In just a few days, we’ll be sitting around (im)patiently waiting to find out who becomes the next San Antonio Spur. Before we get there, I felt compelled to add to the numerous pieces that have been put on the internet breaking down prospects whose names could be potentially called.
My inspiration for this was reading some of the comparisons that have been made — most notably, seeing how The Ringer’s Kevin O’Connor compared Jabari Smith Jr. to “two-way Rashard Lewis” and Chet Holmgren to “Gen Z Pau Gasol.” These comps put visions in our heads about what we can come to expect from said player, which is both fair and unfair. It’s fair, because most of us (non-draft experts) haven’t seen a ton of film on these players, so comparing them to somebody we have seen helps us understand their game more. It’s unfair, because when we hear Player X is like Player Y, it sets expectations that the player then has to live up to, or hopefully exceed.
All this to say, I took the time to watch some film on 22 players that the Spurs could look at drafting with each of their three picks, and instead of comparing them to just anybody they remind me of, I compared them to a former Spur based on size/position/athleticism and style of play.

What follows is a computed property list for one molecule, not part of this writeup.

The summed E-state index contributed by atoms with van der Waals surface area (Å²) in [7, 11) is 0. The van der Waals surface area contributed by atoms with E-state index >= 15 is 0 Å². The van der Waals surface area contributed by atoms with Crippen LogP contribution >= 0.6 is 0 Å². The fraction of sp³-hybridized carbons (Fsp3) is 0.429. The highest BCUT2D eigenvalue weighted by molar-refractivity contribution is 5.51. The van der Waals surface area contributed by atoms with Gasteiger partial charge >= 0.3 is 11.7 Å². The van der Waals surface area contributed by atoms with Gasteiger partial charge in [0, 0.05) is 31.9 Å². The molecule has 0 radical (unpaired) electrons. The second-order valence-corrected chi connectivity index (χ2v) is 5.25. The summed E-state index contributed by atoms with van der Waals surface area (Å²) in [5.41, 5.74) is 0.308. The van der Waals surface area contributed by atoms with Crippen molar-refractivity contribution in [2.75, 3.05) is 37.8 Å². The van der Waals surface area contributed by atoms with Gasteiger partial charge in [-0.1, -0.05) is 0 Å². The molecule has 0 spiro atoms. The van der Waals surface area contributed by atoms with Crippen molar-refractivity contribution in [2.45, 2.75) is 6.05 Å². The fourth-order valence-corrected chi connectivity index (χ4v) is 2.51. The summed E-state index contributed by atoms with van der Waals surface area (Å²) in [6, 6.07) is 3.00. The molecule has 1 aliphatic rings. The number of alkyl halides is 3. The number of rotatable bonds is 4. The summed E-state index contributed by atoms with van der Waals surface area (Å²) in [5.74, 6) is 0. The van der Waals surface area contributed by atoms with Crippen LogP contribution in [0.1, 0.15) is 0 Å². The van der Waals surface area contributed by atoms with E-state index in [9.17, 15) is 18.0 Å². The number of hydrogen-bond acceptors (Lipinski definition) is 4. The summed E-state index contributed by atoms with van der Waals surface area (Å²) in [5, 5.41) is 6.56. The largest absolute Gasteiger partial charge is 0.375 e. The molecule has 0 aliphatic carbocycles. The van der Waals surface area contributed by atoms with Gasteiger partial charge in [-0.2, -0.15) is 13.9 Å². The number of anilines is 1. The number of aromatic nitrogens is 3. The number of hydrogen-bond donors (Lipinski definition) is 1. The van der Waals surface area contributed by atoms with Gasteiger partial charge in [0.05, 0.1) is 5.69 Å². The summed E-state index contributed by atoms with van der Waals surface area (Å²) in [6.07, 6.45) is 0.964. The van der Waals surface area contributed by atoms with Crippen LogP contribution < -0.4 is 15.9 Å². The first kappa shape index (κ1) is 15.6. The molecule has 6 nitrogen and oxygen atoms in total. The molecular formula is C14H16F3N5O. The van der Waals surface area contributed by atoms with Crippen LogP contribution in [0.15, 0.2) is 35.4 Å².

I chose to avoid writing about Paolo Banchero, Jaden Ivey, and the aforementioned Smith and Holmgren, as they’re likely to go in the top-4 (Ivey being the only one to potentially slip) and those teams are highly unlikely to trade those picks (the Kings being possible, but I don’t see the Spurs jumping up to 4). I also tried my best to avoid comparing anybody to the Big Three, but there was one player’s tape I watched that made me break that rule.
Over the next three days, I’ll be releasing a new batch of prospects, so keep your eye out for each one. And without further ado, here are the initial prospects, but first, keep in mind:
Disclaimer No. 1: These aren’t perfect. The game has changed so much over the years, which will be evident in the videos I add for the Spurs player I’m comparing the prospect to, so some imagination will be necessary.
Disclaimer No. 2: Some footage was harder to find than other when it came to the Spur I was comparing the prospect to, so I included what I felt was best.
To start, let’s focus on three players that would help fill out the frontcourt and add much needed depth at the 4 (and potentially small-ball 5).
Comparison: Sean Elliott